In Colombo, when what had happened was revealed, there was anger against the Norwegians. This was misplaced. There were no Norwegians in senior positions with NPA, rather it was managed by a conglomerate called Solidar, which was headed by British personnel. The leadership of this was pretty suspect, one Britisher called Peter Sunderland I think, another with several passports called Felipe Atkins, and the spider at the centre of the web a man called Guy Rhodes. There was also Mathew Todd, who was in charge of a German aid agency, who I used to think an innocent computer buff, married as he was to a great friend of mine, until he fled Sri Lanka quite suddenly when it seemed further information was emerging about the activities of the agencies that made up Solidar.
At the Frontline Club discussion on Sri Lanka, I finally came across Frances Harrison. The name had been familiar, for in recent years, whenever I went to England, she used to tweet madly about me, in what seemed to me desperate hysteria, though I soon enough found out that many journalists tweet in that mad fashion. This time round, her fascination with me continued, in that she saw the discussion as ‘Ch 4 vs prof rajiva debate’ as she tweeted an hour before the discussion.
It is possible however that the lady is cunning rather than obsessional, because this was also a way of cutting out the contribution of Arun Tambimuttu to the discussion. Initially it had indeed been meant to be me and the High Commissioner debating Jon Snow and Callum McRae, but Snow dropped out. I thought it was because he was nervous since previously, when the High Commission had asked Channel 4 to invite me for a discussion, they had dodged, except once when we managed to corner them with the help of the BBC Today programme. However it is possible that, as one of his loyal fellow employees said before the discussion, in explaining his absence, he simply says ‘Yes’ to everything, and then changes his mind.
Amongst the most interesting offshoots of the discussion on Channel 4 and Sri Lanka held at the Frontline Club in London was a wonderfully creative piece by the novelist Roma Tearne. Her photograph is that of a very smart young lady, long face set off by bullet shaped ear-rings and long dark hair, with a tasteful fringe on the forehead.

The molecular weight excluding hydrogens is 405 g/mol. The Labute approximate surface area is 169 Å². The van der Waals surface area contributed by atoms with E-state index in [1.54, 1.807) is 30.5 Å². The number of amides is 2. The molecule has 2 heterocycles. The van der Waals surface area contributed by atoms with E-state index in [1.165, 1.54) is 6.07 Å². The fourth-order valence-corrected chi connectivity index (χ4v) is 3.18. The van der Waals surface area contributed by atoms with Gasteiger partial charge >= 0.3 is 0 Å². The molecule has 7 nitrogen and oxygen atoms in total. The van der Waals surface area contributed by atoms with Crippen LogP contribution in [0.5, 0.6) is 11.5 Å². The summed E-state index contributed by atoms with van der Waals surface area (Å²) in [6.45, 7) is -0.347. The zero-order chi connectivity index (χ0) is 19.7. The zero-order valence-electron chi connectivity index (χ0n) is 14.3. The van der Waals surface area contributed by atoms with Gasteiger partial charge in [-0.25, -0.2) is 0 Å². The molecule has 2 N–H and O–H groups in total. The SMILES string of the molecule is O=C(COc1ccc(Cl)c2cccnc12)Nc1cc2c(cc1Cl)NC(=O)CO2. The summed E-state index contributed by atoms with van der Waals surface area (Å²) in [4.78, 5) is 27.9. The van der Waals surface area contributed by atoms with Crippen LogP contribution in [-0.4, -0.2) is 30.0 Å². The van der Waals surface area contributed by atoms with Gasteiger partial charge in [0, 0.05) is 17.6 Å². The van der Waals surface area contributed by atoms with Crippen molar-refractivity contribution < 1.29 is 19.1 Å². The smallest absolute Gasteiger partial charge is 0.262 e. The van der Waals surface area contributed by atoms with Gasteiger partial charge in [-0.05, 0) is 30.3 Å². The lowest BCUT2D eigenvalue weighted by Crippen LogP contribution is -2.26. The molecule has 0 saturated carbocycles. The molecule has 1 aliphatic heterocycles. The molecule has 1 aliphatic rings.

I dwelt the more on this fine picture because aesthetics is clearly important to her, and I suppose if you look like that, it should be. She had described me as having a ‘fine pudding basin style hair cut’ which was flattering since I simply have cheap hair cuts whenever my hair becomes too unruly. The last one cost just over one pound, which must be much less than Roma pays for her superb styling.
The result of my carelessness however gave Roma great pleasure, for she brought it into her article six times. After her first description of my hair, she referred to me twice simply as Pudding Basin, which is the sort of humour which has schoolgirls rocking in the aisles. I could just imagine the joy with which she anticipated guffaws as she then referred to me as PB. Finally, doubtless worrying that the joke was wearing thin, she rallied her troops by twice calling me Pudding Head.
I presume this type of prose is what goes down well now in England, since the lady’s first novel, the incisively titled ‘Mosquito’, was shortlisted for the 2007 Costa Book Awards First Novel Prize. She is now a fellow at Oxford Brookes University, which suggests intellectual distinction of an admirable sort.